When Roberto tried to shield her from looking in one particular direction, Lorena broke away to see. "Daniel was not there," she said. "His body had vanished, with his pack, his boots, his book, and the note for me. There on the ground lay only his brain, bloody and intact."
Lorena concluded: "The soldiers had found Daniel first."
As another resistance fighter in Bridge of Courage explained: "Don't talk to me about Gandhi; he wouldn't have survived a week here."
Similar stories can be culled from countries throughout the region, but apparently have had little effect on the foreign policy of the United States or Israel. For example, when Israel faced an international arms embargo after the 1967 war, a plan to divert Belgian and Swiss arms to the Holy Land was implemented.
These weapons were supposedly destined for Bolivia where they would be transported by a company managed by none other than Klaus Barbie… as in "The Butcher of Lyon."
Any moral reservations of such an arrangement are dismissed with a vague "national security" excuse that should sound familiar to any American. "The welfare of our people and the state supersedes all other considerations," pronounced Michael Schur, director of Ta'as, the Israeli state military industry, in the Aug. 23, 1983 Ha'aretz. "If the state has decided in favor of export, my conscience is clear."
One Jewish figure that might be expected to find fault with such policy is Elie Wiesel. An episode from mid-1985, documented by Yoav Karni in Ha'aretz, should put to rest any exalted expectations of the revered moralist.
When Wiesel received a letter from a Nobel Prize laureate documenting Israel's contributions to the atrocities in Guatemala, suggesting that he use his considerable influence to put a stop to Israel's practice of arming neo-Nazis, Wiesel "sighed" and admitted to Karni that he did not reply to that particular letter.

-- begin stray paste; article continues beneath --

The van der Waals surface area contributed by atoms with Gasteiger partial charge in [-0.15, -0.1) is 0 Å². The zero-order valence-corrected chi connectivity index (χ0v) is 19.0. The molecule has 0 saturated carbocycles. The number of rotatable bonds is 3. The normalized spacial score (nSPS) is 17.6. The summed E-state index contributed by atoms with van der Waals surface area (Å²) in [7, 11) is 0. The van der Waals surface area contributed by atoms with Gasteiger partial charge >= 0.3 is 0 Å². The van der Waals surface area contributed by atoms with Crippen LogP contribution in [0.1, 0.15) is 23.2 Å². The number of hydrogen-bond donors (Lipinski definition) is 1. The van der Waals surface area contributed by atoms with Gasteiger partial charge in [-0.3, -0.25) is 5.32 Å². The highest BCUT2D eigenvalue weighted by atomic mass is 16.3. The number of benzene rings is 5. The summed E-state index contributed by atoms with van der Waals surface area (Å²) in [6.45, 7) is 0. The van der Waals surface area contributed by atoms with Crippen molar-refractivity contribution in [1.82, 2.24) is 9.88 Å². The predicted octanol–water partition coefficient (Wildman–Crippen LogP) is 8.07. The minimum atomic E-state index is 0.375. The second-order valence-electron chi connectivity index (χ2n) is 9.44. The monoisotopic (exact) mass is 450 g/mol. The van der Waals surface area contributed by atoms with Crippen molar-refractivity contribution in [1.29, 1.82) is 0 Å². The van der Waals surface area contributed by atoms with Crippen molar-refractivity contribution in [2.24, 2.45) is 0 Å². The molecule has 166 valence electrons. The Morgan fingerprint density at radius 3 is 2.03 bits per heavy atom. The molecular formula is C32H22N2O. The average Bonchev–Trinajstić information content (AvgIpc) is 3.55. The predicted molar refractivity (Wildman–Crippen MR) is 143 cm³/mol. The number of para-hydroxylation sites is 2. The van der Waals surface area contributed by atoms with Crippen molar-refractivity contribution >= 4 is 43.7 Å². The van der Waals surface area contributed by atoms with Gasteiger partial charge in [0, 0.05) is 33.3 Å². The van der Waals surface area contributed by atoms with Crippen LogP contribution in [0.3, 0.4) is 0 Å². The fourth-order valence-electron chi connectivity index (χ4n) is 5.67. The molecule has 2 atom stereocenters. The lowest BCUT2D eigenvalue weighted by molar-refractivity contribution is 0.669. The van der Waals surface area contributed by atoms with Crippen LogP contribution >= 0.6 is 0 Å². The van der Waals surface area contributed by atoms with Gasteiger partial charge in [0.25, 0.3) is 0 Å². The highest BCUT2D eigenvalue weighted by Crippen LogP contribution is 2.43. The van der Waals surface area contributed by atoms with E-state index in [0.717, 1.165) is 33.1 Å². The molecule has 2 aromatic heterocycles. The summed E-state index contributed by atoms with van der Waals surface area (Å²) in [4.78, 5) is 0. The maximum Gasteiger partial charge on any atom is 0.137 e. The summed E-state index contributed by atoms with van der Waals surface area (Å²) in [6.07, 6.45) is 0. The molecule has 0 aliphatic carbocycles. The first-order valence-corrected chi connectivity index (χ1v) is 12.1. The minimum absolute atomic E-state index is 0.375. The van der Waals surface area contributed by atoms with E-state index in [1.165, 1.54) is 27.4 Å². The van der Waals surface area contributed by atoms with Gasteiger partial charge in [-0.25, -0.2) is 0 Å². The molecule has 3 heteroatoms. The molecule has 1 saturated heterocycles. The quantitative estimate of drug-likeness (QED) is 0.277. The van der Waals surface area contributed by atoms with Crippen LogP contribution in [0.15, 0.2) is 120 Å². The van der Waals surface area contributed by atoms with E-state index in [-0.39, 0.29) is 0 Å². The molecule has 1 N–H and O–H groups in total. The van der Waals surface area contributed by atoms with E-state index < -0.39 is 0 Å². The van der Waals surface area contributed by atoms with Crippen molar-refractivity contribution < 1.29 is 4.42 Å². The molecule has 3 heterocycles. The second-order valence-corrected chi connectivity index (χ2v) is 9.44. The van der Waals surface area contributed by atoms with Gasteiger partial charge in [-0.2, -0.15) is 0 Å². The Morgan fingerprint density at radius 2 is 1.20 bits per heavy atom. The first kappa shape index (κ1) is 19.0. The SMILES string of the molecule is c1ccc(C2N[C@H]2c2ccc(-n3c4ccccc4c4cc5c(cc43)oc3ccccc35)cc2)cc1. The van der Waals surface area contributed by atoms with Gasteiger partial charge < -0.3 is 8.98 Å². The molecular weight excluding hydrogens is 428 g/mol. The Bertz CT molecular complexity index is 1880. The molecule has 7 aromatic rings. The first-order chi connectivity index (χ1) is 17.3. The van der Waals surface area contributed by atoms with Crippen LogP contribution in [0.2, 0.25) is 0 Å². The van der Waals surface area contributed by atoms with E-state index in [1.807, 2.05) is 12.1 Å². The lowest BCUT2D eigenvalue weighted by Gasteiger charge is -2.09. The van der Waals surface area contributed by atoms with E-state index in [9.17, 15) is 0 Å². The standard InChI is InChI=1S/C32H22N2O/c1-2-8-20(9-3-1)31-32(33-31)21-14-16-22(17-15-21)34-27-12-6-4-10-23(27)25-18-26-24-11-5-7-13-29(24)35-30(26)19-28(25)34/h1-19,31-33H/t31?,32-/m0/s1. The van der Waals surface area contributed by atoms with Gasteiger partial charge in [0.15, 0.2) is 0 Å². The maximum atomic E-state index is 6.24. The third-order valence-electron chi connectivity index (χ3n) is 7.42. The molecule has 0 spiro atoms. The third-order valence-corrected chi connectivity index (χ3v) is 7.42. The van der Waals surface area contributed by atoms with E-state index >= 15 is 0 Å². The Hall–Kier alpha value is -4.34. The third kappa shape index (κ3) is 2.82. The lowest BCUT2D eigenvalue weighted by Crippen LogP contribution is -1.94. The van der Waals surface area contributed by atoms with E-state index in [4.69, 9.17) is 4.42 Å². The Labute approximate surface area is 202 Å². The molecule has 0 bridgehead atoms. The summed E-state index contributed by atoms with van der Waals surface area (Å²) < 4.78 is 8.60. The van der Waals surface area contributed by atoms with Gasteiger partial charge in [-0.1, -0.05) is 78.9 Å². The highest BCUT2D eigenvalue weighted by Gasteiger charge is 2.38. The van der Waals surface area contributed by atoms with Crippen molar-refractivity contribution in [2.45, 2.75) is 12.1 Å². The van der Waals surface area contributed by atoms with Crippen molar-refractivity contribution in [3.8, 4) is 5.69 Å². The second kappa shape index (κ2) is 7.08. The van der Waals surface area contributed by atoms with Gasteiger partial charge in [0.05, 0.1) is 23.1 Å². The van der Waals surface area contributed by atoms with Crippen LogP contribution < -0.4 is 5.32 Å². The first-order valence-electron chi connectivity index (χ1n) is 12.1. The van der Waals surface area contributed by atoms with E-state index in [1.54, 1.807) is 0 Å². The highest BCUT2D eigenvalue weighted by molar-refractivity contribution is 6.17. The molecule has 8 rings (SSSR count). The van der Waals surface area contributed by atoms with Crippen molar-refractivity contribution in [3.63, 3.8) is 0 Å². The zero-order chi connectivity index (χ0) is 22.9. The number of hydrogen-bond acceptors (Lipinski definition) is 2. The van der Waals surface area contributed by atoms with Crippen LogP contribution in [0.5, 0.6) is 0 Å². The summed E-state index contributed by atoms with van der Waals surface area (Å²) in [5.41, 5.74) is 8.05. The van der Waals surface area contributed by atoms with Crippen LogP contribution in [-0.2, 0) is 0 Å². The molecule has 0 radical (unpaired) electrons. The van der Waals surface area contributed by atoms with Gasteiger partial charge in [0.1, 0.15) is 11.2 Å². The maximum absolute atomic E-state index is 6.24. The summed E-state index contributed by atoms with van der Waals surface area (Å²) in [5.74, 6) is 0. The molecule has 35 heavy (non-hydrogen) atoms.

"I usually answer at once," he explained, "but what can I answer to him?"
One is left to only wonder how Wiesel's silent sigh might have been received if it was in response to a letter not about Jewish complicity in the murder of Guatemalans but instead about the function of Auschwitz during the 1940s.
“The real winner was Hitler”
As you read today about the alleged pursuit of justice in Guatemala, I ask you to consider some words from former Guatemalan president Juan Jose Arévalo whose term gave that country a 10-year respite from military rule, during which time he provoked U.S. ire by modeling his government "in many ways after the Roosevelt New Deal.”
Arévalo stepped down in 1951 to be replaced by his ill-fated successor and kindred spirit, the aforementioned Arbenz. Here is what Arévalo had to say about the aftermath of a certain world war commonly described as "good":
"The arms of the Third Reich were broken and conquered … but in the ideological dialogue … the real winner was Hitler."
Never forget, comrades: This is what we're up against.
NYC Event Note: Mickey Z. will be part of a Feb. 9 panel called: “Game Over For the Environment: Keystone XL, Spectra and Direct Action.”